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REPOST from Data Science:

I've been toying with this idea for a while. I think there is probably some method in the text mining literature, but I haven't come across anything just right...

What is/are some methods for tackling a problem where the number of variables is its self a variable. This is not a missing data problem, but one where the nature of the problem fundamentally changes. Consider the following example:

Suppose I want to predict who will win a race, a simple multinomial classification problem. I have lots of past data on races, plenty to train on. Lets further suppose I have observed each contestant run multiple races. The problem however is that the number or racers is variable. Sometimes there are only 2 racers, sometimes there are as many as 100 racers.

One solution might be to train a separate model for each number or racers, resulting in 99 models in this case, using any method I choose. E.g. I could have 100 random forests.

Another solution might be to include an additional variable called 'number_of_contestants' and have input field for 100 racers and simply leave them blank when no racer is present. Intuitively, it seems that this method would have difficulties predicting the outcome of a 100 contestant race if the number of racers follows a Poisson distribution (which I didn't originally specify in the problem, but I am saying it here).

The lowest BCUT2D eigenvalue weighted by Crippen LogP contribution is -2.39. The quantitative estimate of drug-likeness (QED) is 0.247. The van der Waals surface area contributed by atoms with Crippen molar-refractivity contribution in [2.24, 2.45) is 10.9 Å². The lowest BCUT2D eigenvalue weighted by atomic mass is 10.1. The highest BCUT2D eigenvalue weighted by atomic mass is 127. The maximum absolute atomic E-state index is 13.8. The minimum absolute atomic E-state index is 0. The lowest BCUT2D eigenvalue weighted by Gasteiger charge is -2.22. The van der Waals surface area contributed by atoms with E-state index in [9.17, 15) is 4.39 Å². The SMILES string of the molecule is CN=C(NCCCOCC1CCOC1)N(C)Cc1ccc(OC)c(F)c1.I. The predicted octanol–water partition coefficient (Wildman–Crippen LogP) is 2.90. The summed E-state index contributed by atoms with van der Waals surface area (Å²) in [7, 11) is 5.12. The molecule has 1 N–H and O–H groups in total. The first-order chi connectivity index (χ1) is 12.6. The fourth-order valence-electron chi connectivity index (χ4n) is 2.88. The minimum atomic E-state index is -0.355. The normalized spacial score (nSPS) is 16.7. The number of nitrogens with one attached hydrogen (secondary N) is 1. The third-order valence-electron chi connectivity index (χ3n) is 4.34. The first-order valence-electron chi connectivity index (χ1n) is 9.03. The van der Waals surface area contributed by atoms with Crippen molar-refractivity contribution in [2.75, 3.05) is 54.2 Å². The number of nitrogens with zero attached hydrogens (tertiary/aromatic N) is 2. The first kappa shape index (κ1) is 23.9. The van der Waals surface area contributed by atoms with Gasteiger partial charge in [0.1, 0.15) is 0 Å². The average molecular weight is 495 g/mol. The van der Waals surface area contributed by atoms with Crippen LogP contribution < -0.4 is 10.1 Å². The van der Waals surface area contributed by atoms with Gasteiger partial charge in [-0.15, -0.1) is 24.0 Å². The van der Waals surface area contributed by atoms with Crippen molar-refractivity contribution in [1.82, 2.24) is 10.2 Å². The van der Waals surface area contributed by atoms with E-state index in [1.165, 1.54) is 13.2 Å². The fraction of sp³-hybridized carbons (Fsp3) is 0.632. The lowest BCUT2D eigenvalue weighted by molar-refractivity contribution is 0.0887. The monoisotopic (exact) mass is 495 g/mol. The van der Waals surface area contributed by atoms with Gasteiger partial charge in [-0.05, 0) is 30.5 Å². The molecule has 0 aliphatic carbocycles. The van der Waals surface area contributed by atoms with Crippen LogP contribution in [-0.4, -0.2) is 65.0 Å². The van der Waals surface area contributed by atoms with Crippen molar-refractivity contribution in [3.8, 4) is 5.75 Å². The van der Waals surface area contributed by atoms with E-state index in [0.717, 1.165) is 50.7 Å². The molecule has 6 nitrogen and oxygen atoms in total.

Thoughts?

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A popular method for modelling race outcomes (or more generally the winner of a multi-player game) is an order statistic model, popularized by Plackett in "The analysis of permutations" (1975). This type of model is used in the TrueSkill rating system to predict multi-player game outcomes. This approach has a natural interpretation for races: each racer samples their finishing time randomly from a distribution, and the one with the lowest time wins.

In TrueSkill, this concept is abstracted into a "performance" distribution for each player, and the player who draws the best performance wins. The performance of player $i$ is assumed to be Gaussian distributed with mean $s_i$ and standard deviation $\beta$. The skill of different players is captured by $s_i$, and can be learned from data by following the equations in the paper. Many different variations of this approach are possible by making different assumptions about how the performances are distributed. For example, Plackett's model assumes they are Gumbel distributed.

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